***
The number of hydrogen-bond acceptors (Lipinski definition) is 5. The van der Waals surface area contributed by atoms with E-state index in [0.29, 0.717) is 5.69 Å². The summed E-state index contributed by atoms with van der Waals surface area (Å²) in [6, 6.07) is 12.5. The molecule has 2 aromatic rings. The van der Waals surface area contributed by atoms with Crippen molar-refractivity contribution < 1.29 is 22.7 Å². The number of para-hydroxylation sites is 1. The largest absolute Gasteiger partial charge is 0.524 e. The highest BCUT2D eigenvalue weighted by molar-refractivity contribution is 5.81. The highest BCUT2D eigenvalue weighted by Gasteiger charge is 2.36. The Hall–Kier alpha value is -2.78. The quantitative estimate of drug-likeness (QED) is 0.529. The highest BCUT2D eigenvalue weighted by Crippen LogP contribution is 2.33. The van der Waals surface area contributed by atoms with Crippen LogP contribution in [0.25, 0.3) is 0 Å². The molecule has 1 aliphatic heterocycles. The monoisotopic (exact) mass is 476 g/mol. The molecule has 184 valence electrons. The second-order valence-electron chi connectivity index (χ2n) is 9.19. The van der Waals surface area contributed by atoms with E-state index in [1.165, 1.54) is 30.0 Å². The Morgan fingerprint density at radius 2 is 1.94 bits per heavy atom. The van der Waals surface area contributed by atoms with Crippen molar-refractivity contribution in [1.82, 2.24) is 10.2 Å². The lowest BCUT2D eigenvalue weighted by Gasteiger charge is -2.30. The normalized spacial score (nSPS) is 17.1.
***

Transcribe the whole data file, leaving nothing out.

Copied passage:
The number of hydrogen-bond acceptors (Lipinski definition) is 5. The van der Waals surface area contributed by atoms with E-state index in [0.29, 0.717) is 5.69 Å². The summed E-state index contributed by atoms with van der Waals surface area (Å²) in [6, 6.07) is 12.5. The molecule has 2 aromatic rings. The van der Waals surface area contributed by atoms with Crippen molar-refractivity contribution < 1.29 is 22.7 Å². The number of para-hydroxylation sites is 1. The largest absolute Gasteiger partial charge is 0.524 e. The highest BCUT2D eigenvalue weighted by molar-refractivity contribution is 5.81. The highest BCUT2D eigenvalue weighted by Gasteiger charge is 2.36. The Hall–Kier alpha value is -2.78. The quantitative estimate of drug-likeness (QED) is 0.529. The highest BCUT2D eigenvalue weighted by Crippen LogP contribution is 2.33. The van der Waals surface area contributed by atoms with Crippen LogP contribution in [0.25, 0.3) is 0 Å². The molecule has 1 aliphatic heterocycles. The monoisotopic (exact) mass is 476 g/mol. The molecule has 184 valence electrons. The second-order valence-electron chi connectivity index (χ2n) is 9.19. The van der Waals surface area contributed by atoms with E-state index in [1.165, 1.54) is 30.0 Å². The Morgan fingerprint density at radius 2 is 1.94 bits per heavy atom. The van der Waals surface area contributed by atoms with Crippen molar-refractivity contribution in [1.82, 2.24) is 10.2 Å². The lowest BCUT2D eigenvalue weighted by Gasteiger charge is -2.30. The normalized spacial score (nSPS) is 17.1.